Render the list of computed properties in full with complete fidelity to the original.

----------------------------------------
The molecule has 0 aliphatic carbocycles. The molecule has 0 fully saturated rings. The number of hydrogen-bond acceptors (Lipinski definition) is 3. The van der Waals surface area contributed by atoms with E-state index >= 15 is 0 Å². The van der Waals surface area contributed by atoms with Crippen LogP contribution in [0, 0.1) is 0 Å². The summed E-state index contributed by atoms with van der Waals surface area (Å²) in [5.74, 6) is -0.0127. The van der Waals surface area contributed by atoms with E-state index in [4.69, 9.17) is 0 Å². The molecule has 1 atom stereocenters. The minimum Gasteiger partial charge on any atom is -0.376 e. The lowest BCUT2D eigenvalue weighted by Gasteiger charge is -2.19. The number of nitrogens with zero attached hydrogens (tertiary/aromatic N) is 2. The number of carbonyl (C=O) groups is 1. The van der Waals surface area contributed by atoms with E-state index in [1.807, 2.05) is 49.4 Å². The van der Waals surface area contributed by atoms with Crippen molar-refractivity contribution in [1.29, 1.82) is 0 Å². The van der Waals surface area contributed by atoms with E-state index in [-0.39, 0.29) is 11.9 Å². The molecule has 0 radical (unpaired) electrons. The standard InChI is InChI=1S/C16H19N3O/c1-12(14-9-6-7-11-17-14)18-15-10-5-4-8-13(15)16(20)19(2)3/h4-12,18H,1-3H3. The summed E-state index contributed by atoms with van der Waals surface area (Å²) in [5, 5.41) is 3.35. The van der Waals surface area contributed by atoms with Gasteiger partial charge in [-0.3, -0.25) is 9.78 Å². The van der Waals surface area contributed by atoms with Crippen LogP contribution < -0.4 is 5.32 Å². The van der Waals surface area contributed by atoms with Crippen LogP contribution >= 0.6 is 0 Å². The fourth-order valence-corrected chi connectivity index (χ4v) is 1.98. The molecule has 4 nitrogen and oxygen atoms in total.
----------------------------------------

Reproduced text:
The molecule has 0 aliphatic carbocycles. The molecule has 0 fully saturated rings. The number of hydrogen-bond acceptors (Lipinski definition) is 3. The van der Waals surface area contributed by atoms with E-state index >= 15 is 0 Å². The van der Waals surface area contributed by atoms with Crippen LogP contribution in [0, 0.1) is 0 Å². The summed E-state index contributed by atoms with van der Waals surface area (Å²) in [5.74, 6) is -0.0127. The van der Waals surface area contributed by atoms with E-state index in [4.69, 9.17) is 0 Å². The molecule has 1 atom stereocenters. The minimum Gasteiger partial charge on any atom is -0.376 e. The lowest BCUT2D eigenvalue weighted by Gasteiger charge is -2.19. The number of nitrogens with zero attached hydrogens (tertiary/aromatic N) is 2. The number of carbonyl (C=O) groups is 1. The van der Waals surface area contributed by atoms with E-state index in [1.807, 2.05) is 49.4 Å². The van der Waals surface area contributed by atoms with Crippen molar-refractivity contribution in [1.29, 1.82) is 0 Å². The van der Waals surface area contributed by atoms with E-state index in [-0.39, 0.29) is 11.9 Å². The molecule has 0 radical (unpaired) electrons. The standard InChI is InChI=1S/C16H19N3O/c1-12(14-9-6-7-11-17-14)18-15-10-5-4-8-13(15)16(20)19(2)3/h4-12,18H,1-3H3. The summed E-state index contributed by atoms with van der Waals surface area (Å²) in [5, 5.41) is 3.35. The van der Waals surface area contributed by atoms with Gasteiger partial charge in [-0.3, -0.25) is 9.78 Å². The van der Waals surface area contributed by atoms with Crippen LogP contribution < -0.4 is 5.32 Å². The van der Waals surface area contributed by atoms with Crippen LogP contribution >= 0.6 is 0 Å². The fourth-order valence-corrected chi connectivity index (χ4v) is 1.98. The molecule has 4 nitrogen and oxygen atoms in total.